For any business looking to attract media coverage, the ability to craft a top quality press release is essential.
A press release is a short, factual new story written in the third person and given to the media with the intent of it being used in their publication or programme.
It can also be published on the company’s own website and included in its magazines, newsletters and blogs, in which case the style is often changed to the first person.
So how do you write an award winning press release that will capture everyone’s attention and will be used by all of the media outlets most relevant to your business?
Here are five steps on how to write the perfect press release:
1) Make sure you have a newsworthy story
You need to have something new and important to say that will interest and have an impact on the media and their audience.
So you need to find a newsworthy angle or hook that is topical or interesting.
Look at the stories that appear in the press and think about how you can present your story in a similar way and why it would be of interest to anyone outside of your business.
It could be a fact that no one has heard about before, a unusual or surprising piece of information, or a solution to a problem.
If you are unsure of whether it is newsworthy do some market research, or survey customers or the public to see what they think.
Finally, ask yourself if anyone would actually care about it – that will decide whether it is worth writing.
2) Write a killer headline
Most journalists receive hundreds of letters and emails every day and don’t have time to go through them all, so you need to grab their attention immediately.
Think of it as a sales pitch.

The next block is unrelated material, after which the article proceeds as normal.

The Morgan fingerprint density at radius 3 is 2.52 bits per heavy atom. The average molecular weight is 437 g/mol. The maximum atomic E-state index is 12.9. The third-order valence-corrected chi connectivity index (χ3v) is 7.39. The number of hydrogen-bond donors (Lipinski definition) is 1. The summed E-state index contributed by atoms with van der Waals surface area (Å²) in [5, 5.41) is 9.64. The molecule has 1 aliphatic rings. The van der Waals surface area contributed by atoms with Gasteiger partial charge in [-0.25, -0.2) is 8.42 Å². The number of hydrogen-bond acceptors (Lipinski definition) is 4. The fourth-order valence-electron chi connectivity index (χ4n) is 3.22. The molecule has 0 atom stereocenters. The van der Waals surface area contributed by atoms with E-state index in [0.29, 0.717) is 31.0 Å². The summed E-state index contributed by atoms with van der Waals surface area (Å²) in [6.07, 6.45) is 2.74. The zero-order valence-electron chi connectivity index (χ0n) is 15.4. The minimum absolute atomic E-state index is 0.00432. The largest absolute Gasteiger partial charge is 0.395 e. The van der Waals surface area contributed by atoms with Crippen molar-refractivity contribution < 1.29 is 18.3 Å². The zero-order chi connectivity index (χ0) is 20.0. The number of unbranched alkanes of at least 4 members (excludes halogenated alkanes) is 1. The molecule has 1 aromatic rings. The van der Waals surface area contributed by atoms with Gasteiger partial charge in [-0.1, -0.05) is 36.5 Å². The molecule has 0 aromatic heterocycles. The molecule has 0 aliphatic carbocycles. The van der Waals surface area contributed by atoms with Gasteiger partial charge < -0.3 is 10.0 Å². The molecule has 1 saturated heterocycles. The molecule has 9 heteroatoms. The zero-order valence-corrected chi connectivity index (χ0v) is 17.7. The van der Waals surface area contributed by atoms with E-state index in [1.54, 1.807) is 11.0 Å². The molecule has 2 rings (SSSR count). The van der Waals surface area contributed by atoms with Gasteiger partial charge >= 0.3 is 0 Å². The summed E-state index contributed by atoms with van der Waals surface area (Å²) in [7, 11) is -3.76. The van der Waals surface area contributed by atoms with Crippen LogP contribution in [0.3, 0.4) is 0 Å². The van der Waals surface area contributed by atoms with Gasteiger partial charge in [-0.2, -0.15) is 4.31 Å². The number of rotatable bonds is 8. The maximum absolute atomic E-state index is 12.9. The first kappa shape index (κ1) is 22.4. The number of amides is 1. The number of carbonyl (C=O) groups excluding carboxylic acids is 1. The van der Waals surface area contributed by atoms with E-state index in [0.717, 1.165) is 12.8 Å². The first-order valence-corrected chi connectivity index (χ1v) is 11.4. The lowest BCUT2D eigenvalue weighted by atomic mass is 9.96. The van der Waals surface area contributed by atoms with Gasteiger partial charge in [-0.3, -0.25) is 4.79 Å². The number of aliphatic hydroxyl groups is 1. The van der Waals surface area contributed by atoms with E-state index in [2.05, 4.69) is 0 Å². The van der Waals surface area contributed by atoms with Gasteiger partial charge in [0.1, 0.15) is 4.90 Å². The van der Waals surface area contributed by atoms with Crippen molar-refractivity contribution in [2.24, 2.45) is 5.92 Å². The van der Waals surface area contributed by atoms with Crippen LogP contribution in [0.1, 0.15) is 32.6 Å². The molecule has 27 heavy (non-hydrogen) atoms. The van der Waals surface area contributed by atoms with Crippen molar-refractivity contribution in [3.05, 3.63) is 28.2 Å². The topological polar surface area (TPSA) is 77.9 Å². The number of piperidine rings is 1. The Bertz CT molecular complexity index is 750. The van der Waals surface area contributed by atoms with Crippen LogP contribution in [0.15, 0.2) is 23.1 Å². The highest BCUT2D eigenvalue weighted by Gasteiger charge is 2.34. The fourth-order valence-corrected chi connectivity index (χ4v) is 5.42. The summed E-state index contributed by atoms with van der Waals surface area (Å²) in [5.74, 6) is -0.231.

Label the subject of your email or letter press release or story idea and add a strong subject line.
Keep it short and sweet with a line that gets them wanting to read more.
But don’t over sensationalise – if you overembelish you will be found out eventually.
3) Get your main angle in the first line of your press release
Getting a journalist to open your email is only half the battle.
You then need to hit them with an opening statement that is going to hook them in and get them to read further.
So put the most interesting part of your message at the top of the release.
Like a well-written news story, it should be a summary of what you want to say in no more than 15-20 words.
Within that you want to include the ‘five Ws’: who, what, where, why and when.
To get a better idea of how to do this read a news story in a newspaper or magazine or listen or watch a news broadcast.
Then try to imagine how your item would be covered in that particular publication or programme.
4) Be concise
The ideal length of a press release is an A4 side of paper or about 300 to 400 words; the length of a short news story.
That’s shorter than it seems; three or four short paragraphs and a couple of quotes that sound like they have come from a real person and offer strong insight, comment or opinion.
Stick to one story or theme throughout – you can always write another one in a further press release – and avoid cliches.
The first paragraph should sum up the story, the second explains why it’s important, the third presents the finer details including who’s involved and how it came about, the fourth includes a relevant quote to add credibility, and the fifth tells where you can find more information about it.
Include sub-headings and bullet points to make the information easier to understand.
You can include additional non-essential information in a ‘notes to editors’ section at the bottom.
Above all, keep it in clear English that everyone can understand.
5) Adapt for different audiences
To maximise your chances of getting coverage, tailor your press release to the different publications and programmes you are pitching to.
Call the particular media outlet you want to appear in directly to find out the right person to send your release to.
Personalise each email to the individual you are targeting and include a short summary at the top outlining what the press release is about.
Put a note at the top to say if the press release is embargoed and finish with the word ‘ends’ in bold at the bottom with your contact details underneath.
Think about including high quality pictures to increase your chances of the release being used.
Get in touch
- To find out how I can help with your writing, editing or research needs give me a call on +44 (0)7949 590213 or email firstname.lastname@example.org